DreamHack Denver (DHD) introduced professional esports to the Mile High City over the weekend, bringing with it some of the world’s top CS:GO, Quake, Halo, Hearthstone, Super Smash Brothers players and more. This is the first time DreamHack has come to Denver and it is estimated to have attracted between 20,000-25,000 visitors.
Michael Van Driel, chief product officer and director of esports for DreamHack, joined AListDaily at the event to discuss the marketing implications of esports.
“We want to be in places where we don’t already see big gaming events and where we think there’s a community that can attach itself to us,” Van Driel said. “When we looked around, it seemed like Denver was a good city for that.”
After more than two decades in Europe, DreamHack brought the world’s largest LAN party to the US last year, which forced the team to think a little differently.
“Compared to other markets, it feels like Americans are constantly being bombarded by so much stuff going on,” said Van Driel. “We had a successful first year in Austin because it was the first ever, [but] I think we took it a little bit for granted how much Americans are bombarded with a million things happening. Keeping [DreamHack] in people’s mind takes a lot more effort than in Europe, it feels like.”
DreamHack sponsors include giants like Twitch and Monster Energy, but the Denver event also attracted newcomers like the Leesa mattress company and money transfer brand, Circle.
“Monster is probably our biggest partner,” said Van Driel. “They’re actually one of the companies that I would give credit to for helping us expand to the States. They started sponsoring us about four years ago, and our friends there kept saying, ‘you have to come to the States’ so they’re one of our biggest backers. They’ve helped make this all possible.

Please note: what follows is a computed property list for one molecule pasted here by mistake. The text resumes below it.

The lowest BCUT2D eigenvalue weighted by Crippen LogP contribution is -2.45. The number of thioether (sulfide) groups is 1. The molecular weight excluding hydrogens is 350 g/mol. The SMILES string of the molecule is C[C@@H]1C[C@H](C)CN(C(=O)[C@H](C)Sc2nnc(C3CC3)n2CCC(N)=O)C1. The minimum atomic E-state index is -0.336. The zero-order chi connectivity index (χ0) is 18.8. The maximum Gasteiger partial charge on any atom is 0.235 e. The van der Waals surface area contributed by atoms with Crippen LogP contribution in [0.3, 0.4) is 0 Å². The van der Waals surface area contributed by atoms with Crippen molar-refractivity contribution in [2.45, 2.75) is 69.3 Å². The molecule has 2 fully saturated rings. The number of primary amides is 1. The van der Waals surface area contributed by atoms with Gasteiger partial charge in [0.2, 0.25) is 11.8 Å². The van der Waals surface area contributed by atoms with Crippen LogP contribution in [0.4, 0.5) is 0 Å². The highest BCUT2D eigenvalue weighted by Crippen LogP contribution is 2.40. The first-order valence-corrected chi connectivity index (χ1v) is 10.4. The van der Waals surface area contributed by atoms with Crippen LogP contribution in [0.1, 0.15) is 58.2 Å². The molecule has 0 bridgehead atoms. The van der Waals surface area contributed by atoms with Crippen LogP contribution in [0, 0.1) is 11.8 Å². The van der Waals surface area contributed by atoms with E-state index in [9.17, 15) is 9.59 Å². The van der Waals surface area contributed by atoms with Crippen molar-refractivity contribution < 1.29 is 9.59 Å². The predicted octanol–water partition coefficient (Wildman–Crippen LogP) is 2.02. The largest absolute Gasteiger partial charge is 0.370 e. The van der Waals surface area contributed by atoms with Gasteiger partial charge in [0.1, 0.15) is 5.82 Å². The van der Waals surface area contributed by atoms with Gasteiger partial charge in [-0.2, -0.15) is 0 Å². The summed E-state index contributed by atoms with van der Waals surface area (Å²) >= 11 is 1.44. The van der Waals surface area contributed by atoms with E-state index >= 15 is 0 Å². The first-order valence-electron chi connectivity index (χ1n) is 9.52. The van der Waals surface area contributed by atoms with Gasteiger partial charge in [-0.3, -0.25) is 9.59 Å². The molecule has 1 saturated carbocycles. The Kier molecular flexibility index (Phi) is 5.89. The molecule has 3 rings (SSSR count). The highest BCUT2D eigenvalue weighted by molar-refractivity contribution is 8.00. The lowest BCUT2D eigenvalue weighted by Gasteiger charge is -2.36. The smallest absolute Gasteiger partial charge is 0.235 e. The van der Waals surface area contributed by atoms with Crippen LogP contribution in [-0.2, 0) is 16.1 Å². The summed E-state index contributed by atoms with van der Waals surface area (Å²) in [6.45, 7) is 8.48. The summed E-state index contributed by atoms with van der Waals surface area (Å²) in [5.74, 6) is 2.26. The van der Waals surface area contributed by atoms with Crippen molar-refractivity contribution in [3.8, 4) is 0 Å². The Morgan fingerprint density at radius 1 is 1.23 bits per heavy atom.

“Circle is actually a new partner. I think for a lot of the brands, there aren’t too many gaming events in Denver and Colorado, so it was good for them that we’re here, whereas a lot of other areas might have been saturated with other gaming events.”
As esports become more mainstream, marketers are attracted to the young, engaged demographic.
“The [marketing] interest is growing more and more, especially from the non-traditional brands,” said Van Driel. “We have a mattress company here exhibiting and looking to reach gamers. More of these brands are really waking up to how big the esports community is. The esports fan has a high disposable income—it’s a great demographic. These are cord-cutters [the brands] aren’t reaching on TV, so there has been more interest from sponsors. It doesn’t happen overnight, so it’s still gradual growth, I would say. BMW and Mercedes are both active in the space, so I think the trend will definitely continue.”
Because of the global nature of DreamHack, not all advertising works in all regions, Van Driel explained.
“We certainly draw lines around certain industries. If you think about advertising alcohol, we need to think about the implications of that. In Germany, our event is 18+ because of laws around violence and video games, so we actually have to age-gate the event and then if the legal drinking age is 18 there, well, that’s not really a problem. Gambling is another big one. A lot of our audience is young kids, so we wouldn’t want to advertise cigarettes, for example. For the most part, we try to keep family-friendly brands and those with a similar code of ethics.”
For brands interested in marketing to the esports fan, Van Driel offered some advice.
“Take your time, do your research, and don’t go too big too fast—but definitely do it. It’s a huge audience, it’s a lot of value. Also, I would say to do it in an authentic way because esports fans can smell bullshit a mile away. It’s really important to engage with them in an authentic way and not just be obnoxious about the advertising. It’s really important to add value to an esports fan’s experience. What we do wouldn’t be possible without our sponsors and I think, for the most part, esports fans have a very positive perception of our sponsors.”